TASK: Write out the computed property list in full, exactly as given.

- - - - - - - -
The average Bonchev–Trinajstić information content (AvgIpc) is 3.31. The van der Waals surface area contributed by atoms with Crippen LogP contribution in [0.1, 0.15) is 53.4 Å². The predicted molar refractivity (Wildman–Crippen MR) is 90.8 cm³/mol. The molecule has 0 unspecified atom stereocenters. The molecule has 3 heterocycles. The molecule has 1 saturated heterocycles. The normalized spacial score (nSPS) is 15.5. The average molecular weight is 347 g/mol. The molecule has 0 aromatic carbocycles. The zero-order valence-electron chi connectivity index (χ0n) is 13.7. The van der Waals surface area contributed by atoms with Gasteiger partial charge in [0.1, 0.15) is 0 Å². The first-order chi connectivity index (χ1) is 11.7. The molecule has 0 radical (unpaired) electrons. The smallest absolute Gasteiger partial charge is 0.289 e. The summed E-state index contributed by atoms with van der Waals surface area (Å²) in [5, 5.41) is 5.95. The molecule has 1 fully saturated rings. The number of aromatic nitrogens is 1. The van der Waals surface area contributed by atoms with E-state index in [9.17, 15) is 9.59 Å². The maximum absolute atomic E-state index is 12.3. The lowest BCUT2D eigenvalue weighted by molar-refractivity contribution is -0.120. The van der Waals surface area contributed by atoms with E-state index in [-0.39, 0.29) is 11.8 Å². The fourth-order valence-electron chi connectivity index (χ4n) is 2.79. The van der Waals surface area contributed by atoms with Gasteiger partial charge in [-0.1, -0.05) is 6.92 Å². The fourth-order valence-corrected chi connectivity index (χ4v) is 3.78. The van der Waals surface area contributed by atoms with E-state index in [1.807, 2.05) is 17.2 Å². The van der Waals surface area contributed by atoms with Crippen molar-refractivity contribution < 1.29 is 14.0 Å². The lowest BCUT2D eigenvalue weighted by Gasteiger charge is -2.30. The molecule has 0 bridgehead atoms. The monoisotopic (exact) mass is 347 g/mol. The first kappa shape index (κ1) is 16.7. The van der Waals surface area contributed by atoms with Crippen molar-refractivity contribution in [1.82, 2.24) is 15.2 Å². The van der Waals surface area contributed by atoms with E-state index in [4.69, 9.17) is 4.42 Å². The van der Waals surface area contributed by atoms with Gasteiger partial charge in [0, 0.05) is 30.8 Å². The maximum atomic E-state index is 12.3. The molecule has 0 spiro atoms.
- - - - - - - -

The average Bonchev–Trinajstić information content (AvgIpc) is 3.31. The van der Waals surface area contributed by atoms with Crippen LogP contribution in [0.1, 0.15) is 53.4 Å². The predicted molar refractivity (Wildman–Crippen MR) is 90.8 cm³/mol. The molecule has 0 unspecified atom stereocenters. The molecule has 3 heterocycles. The molecule has 1 saturated heterocycles. The normalized spacial score (nSPS) is 15.5. The average molecular weight is 347 g/mol. The molecule has 0 aromatic carbocycles. The zero-order valence-electron chi connectivity index (χ0n) is 13.7. The van der Waals surface area contributed by atoms with Gasteiger partial charge in [0.1, 0.15) is 0 Å². The first-order chi connectivity index (χ1) is 11.7. The molecule has 0 radical (unpaired) electrons. The smallest absolute Gasteiger partial charge is 0.289 e. The summed E-state index contributed by atoms with van der Waals surface area (Å²) in [5, 5.41) is 5.95. The molecule has 1 fully saturated rings. The number of aromatic nitrogens is 1. The van der Waals surface area contributed by atoms with E-state index in [9.17, 15) is 9.59 Å². The maximum absolute atomic E-state index is 12.3. The lowest BCUT2D eigenvalue weighted by molar-refractivity contribution is -0.120. The van der Waals surface area contributed by atoms with E-state index in [-0.39, 0.29) is 11.8 Å². The fourth-order valence-electron chi connectivity index (χ4n) is 2.79. The van der Waals surface area contributed by atoms with Gasteiger partial charge in [-0.1, -0.05) is 6.92 Å². The fourth-order valence-corrected chi connectivity index (χ4v) is 3.78. The van der Waals surface area contributed by atoms with E-state index in [1.807, 2.05) is 17.2 Å². The van der Waals surface area contributed by atoms with Crippen molar-refractivity contribution < 1.29 is 14.0 Å². The lowest BCUT2D eigenvalue weighted by Gasteiger charge is -2.30. The molecule has 0 bridgehead atoms. The monoisotopic (exact) mass is 347 g/mol. The first kappa shape index (κ1) is 16.7. The van der Waals surface area contributed by atoms with Crippen molar-refractivity contribution in [1.82, 2.24) is 15.2 Å². The van der Waals surface area contributed by atoms with E-state index in [4.69, 9.17) is 4.42 Å². The van der Waals surface area contributed by atoms with Gasteiger partial charge in [0, 0.05) is 30.8 Å². The maximum atomic E-state index is 12.3. The molecule has 0 spiro atoms.